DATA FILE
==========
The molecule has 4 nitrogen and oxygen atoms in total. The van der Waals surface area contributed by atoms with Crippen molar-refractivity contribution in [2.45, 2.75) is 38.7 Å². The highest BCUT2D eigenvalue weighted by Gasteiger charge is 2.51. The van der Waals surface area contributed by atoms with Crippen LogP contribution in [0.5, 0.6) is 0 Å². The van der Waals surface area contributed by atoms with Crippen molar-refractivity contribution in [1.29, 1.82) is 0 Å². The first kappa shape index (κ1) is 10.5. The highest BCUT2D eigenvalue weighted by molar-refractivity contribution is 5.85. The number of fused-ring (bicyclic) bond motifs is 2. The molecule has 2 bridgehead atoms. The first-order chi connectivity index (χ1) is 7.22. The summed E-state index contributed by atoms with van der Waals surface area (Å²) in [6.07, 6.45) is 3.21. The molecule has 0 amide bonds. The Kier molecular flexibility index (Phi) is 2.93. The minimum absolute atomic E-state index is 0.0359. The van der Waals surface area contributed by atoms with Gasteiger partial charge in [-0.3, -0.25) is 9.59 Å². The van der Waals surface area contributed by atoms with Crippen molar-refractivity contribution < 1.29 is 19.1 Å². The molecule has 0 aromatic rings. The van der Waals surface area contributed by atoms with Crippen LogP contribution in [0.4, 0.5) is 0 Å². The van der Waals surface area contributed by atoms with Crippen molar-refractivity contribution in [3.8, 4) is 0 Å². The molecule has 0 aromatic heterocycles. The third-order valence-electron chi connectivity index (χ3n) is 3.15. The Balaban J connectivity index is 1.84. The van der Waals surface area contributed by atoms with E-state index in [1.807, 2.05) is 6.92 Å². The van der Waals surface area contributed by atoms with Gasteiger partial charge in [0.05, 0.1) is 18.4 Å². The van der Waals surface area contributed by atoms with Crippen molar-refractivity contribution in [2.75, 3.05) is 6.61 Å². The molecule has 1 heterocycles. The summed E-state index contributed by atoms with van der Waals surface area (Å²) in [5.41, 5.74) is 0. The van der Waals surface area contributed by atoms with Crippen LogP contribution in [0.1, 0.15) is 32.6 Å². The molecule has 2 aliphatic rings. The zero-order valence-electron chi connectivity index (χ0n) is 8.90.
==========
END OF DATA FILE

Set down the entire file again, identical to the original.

The molecule has 4 nitrogen and oxygen atoms in total. The van der Waals surface area contributed by atoms with Crippen molar-refractivity contribution in [2.45, 2.75) is 38.7 Å². The highest BCUT2D eigenvalue weighted by Gasteiger charge is 2.51. The van der Waals surface area contributed by atoms with Crippen LogP contribution in [0.5, 0.6) is 0 Å². The van der Waals surface area contributed by atoms with Crippen molar-refractivity contribution in [1.29, 1.82) is 0 Å². The first kappa shape index (κ1) is 10.5. The highest BCUT2D eigenvalue weighted by molar-refractivity contribution is 5.85. The number of fused-ring (bicyclic) bond motifs is 2. The molecule has 2 bridgehead atoms. The first-order chi connectivity index (χ1) is 7.22. The summed E-state index contributed by atoms with van der Waals surface area (Å²) in [6.07, 6.45) is 3.21. The molecule has 0 amide bonds. The Kier molecular flexibility index (Phi) is 2.93. The minimum absolute atomic E-state index is 0.0359. The van der Waals surface area contributed by atoms with Gasteiger partial charge in [-0.3, -0.25) is 9.59 Å². The van der Waals surface area contributed by atoms with Crippen molar-refractivity contribution < 1.29 is 19.1 Å². The molecule has 0 aromatic rings. The van der Waals surface area contributed by atoms with Crippen LogP contribution in [0.4, 0.5) is 0 Å². The van der Waals surface area contributed by atoms with Crippen molar-refractivity contribution in [3.8, 4) is 0 Å². The molecule has 0 aromatic heterocycles. The third-order valence-electron chi connectivity index (χ3n) is 3.15. The Balaban J connectivity index is 1.84. The van der Waals surface area contributed by atoms with E-state index in [1.807, 2.05) is 6.92 Å². The van der Waals surface area contributed by atoms with Gasteiger partial charge in [0.05, 0.1) is 18.4 Å². The van der Waals surface area contributed by atoms with Crippen molar-refractivity contribution in [2.75, 3.05) is 6.61 Å². The molecule has 1 heterocycles. The summed E-state index contributed by atoms with van der Waals surface area (Å²) in [5.41, 5.74) is 0. The van der Waals surface area contributed by atoms with Crippen LogP contribution in [0.1, 0.15) is 32.6 Å². The molecule has 2 aliphatic rings. The zero-order valence-electron chi connectivity index (χ0n) is 8.90.